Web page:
The FAFSA4caster is not an application for aid, but is a planning tool for anyone not yet ready to submit a FAFSA form. It is highly recommended that high school juniors, and parents with children even as early as middle school should use the FAFSA4caster to receive early estimates of federal aid, create scenarios based on future earnings, and then work on college funding strategies.
How Does The FAFSA4caster Work?
TheFAFSA4caster can help families estimate the amount of federal student aid a student might receive based on a family’s income and assets.
The results are offered in terms of the potential eligibility for a Federal Pell grant, federal work study, and student loans.
By learning this information early, families can get a head start on understanding the amount of aid they might be qualified to receive. Families should use this information to help determine which colleges they may or may not be able to afford.
[5 Things To Consider When Discussing College Costs With Your Teen]
How Do I Use The FAFSA4caster?
Gather financial documents
You’ll need asset information for both the student and parents or guardians.
Asset information includes information on most cash and bank accounts. Common exclusions are retirement accounts, home equity in your primary residence, and the value of life insurance.
The value of family farms and small businesses with less than 100 employees are also excluded.
Input basic information
The FAFSAForecaster takes only five minutes to fill out. You will input asset information, dependent information, and tax information from the last tax return you filed.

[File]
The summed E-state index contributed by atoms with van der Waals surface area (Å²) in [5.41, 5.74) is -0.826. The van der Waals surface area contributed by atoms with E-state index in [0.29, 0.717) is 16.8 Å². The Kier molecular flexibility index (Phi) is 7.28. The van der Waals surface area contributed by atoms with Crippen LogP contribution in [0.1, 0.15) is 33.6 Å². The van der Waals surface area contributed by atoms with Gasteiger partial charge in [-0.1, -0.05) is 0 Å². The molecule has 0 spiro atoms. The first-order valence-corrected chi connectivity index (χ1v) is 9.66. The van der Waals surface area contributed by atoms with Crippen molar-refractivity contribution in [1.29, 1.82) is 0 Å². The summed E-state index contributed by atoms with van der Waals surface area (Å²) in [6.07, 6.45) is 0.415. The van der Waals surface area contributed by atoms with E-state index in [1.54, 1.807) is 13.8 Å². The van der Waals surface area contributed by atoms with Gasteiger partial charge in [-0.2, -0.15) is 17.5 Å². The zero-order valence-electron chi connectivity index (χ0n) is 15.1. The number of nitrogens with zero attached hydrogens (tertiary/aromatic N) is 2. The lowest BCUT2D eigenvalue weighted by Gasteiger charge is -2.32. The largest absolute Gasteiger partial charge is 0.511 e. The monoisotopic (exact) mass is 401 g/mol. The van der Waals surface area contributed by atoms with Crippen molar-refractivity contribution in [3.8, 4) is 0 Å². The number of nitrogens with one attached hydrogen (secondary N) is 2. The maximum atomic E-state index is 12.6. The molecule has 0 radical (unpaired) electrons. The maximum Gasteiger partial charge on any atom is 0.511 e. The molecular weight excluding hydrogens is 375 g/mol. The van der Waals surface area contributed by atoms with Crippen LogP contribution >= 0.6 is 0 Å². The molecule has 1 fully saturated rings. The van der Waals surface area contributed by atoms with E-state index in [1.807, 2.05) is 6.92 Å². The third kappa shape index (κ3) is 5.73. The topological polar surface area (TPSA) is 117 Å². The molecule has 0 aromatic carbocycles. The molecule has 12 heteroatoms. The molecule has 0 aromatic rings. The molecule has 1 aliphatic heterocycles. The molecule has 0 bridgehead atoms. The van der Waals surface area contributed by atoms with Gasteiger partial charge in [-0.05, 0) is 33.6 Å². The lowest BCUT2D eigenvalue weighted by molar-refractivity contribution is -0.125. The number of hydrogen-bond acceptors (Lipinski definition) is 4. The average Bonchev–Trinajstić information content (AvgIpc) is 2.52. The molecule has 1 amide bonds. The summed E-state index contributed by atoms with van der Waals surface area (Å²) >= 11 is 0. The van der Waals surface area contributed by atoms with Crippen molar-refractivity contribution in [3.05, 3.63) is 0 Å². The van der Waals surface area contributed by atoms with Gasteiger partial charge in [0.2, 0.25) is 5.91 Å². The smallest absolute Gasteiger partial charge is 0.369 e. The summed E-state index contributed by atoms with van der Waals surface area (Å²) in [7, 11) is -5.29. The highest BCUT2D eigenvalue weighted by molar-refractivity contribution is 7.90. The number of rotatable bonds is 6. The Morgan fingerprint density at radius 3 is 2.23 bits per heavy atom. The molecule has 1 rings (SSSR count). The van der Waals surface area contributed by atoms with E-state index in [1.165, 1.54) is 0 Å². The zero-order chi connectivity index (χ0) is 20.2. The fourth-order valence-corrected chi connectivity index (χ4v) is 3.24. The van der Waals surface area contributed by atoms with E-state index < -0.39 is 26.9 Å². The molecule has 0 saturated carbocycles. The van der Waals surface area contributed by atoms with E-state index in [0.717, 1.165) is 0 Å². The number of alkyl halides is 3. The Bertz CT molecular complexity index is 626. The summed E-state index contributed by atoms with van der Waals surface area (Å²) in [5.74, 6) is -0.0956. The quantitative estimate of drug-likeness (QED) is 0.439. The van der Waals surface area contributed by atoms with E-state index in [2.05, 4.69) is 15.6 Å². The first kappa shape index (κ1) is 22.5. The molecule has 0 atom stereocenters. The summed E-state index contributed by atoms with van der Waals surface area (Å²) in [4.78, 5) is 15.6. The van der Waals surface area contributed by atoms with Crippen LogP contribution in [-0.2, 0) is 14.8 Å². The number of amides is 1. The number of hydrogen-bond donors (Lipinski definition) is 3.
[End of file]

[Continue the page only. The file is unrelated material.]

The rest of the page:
Spend the time to fill out each question thoroughly as it will be good practice for when it’s time to fill out the real forms in your senior year.
Review Your Potential Federal Aid Eligibility
After you click submit, the FAFSA4caster will then take you to a page with your potential Federal Pell Grant eligibility amount, work study eligibility amount, and Direct Stafford loan eligibility amount.
Pell grants are federal grants based on need. The amount you receive can vary quite a bit by school because cost of attendance is a factor.
Work study is the maximum work study amount you can receive.
Work study money is given in exchange for hours worked on or off campus. The amount paid per hour starts at minimum wage.
The amount of student loans awarded is the maximum awarded to the student. Parent PLUS loans aren’t included in the estimate.
The FAFSA4caster doesn’t tell you about scholarships from the college, state grants or university grants.
It also doesn’t tell you your EFC, but it does essentially tell you how how your EFC affects you.
Can I Change The Amount Of Federal Aid I’m Eligible For?
First, remember the amount of federal financial aid awarded is based partly on a family’s adjusted gross income from tax returns filed two years prior.
Even after you file the FAFSA, you can file a special circumstances form if your family experienced an income drop or excessive medical expenses happens afterwards.
Second, play with the numbers.
By using the FAFSAforecaster, you can see how parent assets affect federal aid eligibility versus student assets.
You may be able to reduce student assets by shifting student savings into a 529 account for college savings or moving money to a parent’s account.
[Understand how FAFSA calculates expected family contribution.]
Quick tips for using the FAFSA4caster:
- Gather your financial documents including tax information, bank information, and property information.
- The FAFSA4caster is best for estimating federal grants, student loans, and work study estimates. You can use the College Board EFC calculator to help estimate your EFC.
- Play with numbers in the calculators. You may be able to make changes to how your income and assets are interpreted by the government and colleges themselves.
- Ask questions of your high school counselor if any information is confusing. You don’t want an error you make filling out the form next year to cost your student financial aid.
CONNECT WITH OTHER PARENTS TRYING TO FIGURE OUT
HOW TO PAY FOR COLLEGE
JOIN ONE OR ALL OF OUR FACEBOOK GROUPS: